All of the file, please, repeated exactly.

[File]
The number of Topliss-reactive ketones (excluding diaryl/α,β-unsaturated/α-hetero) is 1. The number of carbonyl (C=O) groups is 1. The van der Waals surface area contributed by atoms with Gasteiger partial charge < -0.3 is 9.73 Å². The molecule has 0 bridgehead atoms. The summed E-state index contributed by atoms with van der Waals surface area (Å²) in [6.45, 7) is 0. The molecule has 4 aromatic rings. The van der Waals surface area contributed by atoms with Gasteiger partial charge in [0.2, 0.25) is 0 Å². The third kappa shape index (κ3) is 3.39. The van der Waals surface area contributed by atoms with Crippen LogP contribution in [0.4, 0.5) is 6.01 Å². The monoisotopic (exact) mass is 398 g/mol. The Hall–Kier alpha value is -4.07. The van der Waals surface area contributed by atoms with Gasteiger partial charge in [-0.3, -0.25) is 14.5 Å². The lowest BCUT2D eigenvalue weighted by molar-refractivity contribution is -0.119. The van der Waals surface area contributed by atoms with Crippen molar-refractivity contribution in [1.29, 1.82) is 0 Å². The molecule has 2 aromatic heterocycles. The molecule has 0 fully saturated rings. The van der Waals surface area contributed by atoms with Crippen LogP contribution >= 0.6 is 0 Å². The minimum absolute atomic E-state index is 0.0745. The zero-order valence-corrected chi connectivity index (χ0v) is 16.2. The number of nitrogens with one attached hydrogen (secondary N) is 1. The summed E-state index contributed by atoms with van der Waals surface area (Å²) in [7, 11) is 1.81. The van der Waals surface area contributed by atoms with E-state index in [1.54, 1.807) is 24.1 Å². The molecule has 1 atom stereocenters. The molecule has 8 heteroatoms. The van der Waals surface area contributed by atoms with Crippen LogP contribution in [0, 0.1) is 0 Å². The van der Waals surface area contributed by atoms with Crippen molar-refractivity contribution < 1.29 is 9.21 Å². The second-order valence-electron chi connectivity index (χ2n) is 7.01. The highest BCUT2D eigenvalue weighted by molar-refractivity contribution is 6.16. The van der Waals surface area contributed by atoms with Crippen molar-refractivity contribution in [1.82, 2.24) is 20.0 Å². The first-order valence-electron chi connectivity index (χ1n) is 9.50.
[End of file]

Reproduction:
The number of Topliss-reactive ketones (excluding diaryl/α,β-unsaturated/α-hetero) is 1. The number of carbonyl (C=O) groups is 1. The van der Waals surface area contributed by atoms with Gasteiger partial charge < -0.3 is 9.73 Å². The molecule has 0 bridgehead atoms. The summed E-state index contributed by atoms with van der Waals surface area (Å²) in [6.45, 7) is 0. The molecule has 4 aromatic rings. The van der Waals surface area contributed by atoms with Gasteiger partial charge in [0.2, 0.25) is 0 Å². The third kappa shape index (κ3) is 3.39. The van der Waals surface area contributed by atoms with Crippen LogP contribution in [0.4, 0.5) is 6.01 Å². The monoisotopic (exact) mass is 398 g/mol. The Hall–Kier alpha value is -4.07. The van der Waals surface area contributed by atoms with Gasteiger partial charge in [-0.3, -0.25) is 14.5 Å². The lowest BCUT2D eigenvalue weighted by molar-refractivity contribution is -0.119. The van der Waals surface area contributed by atoms with Crippen molar-refractivity contribution in [1.29, 1.82) is 0 Å². The molecule has 2 aromatic heterocycles. The molecule has 0 fully saturated rings. The van der Waals surface area contributed by atoms with Crippen LogP contribution >= 0.6 is 0 Å². The minimum absolute atomic E-state index is 0.0745. The zero-order valence-corrected chi connectivity index (χ0v) is 16.2. The number of nitrogens with one attached hydrogen (secondary N) is 1. The summed E-state index contributed by atoms with van der Waals surface area (Å²) in [7, 11) is 1.81. The van der Waals surface area contributed by atoms with E-state index in [1.54, 1.807) is 24.1 Å². The molecule has 1 atom stereocenters. The molecule has 8 heteroatoms. The van der Waals surface area contributed by atoms with Crippen LogP contribution in [0, 0.1) is 0 Å². The van der Waals surface area contributed by atoms with Crippen molar-refractivity contribution < 1.29 is 9.21 Å². The second-order valence-electron chi connectivity index (χ2n) is 7.01. The highest BCUT2D eigenvalue weighted by molar-refractivity contribution is 6.16. The van der Waals surface area contributed by atoms with Crippen molar-refractivity contribution in [1.82, 2.24) is 20.0 Å². The first-order valence-electron chi connectivity index (χ1n) is 9.50.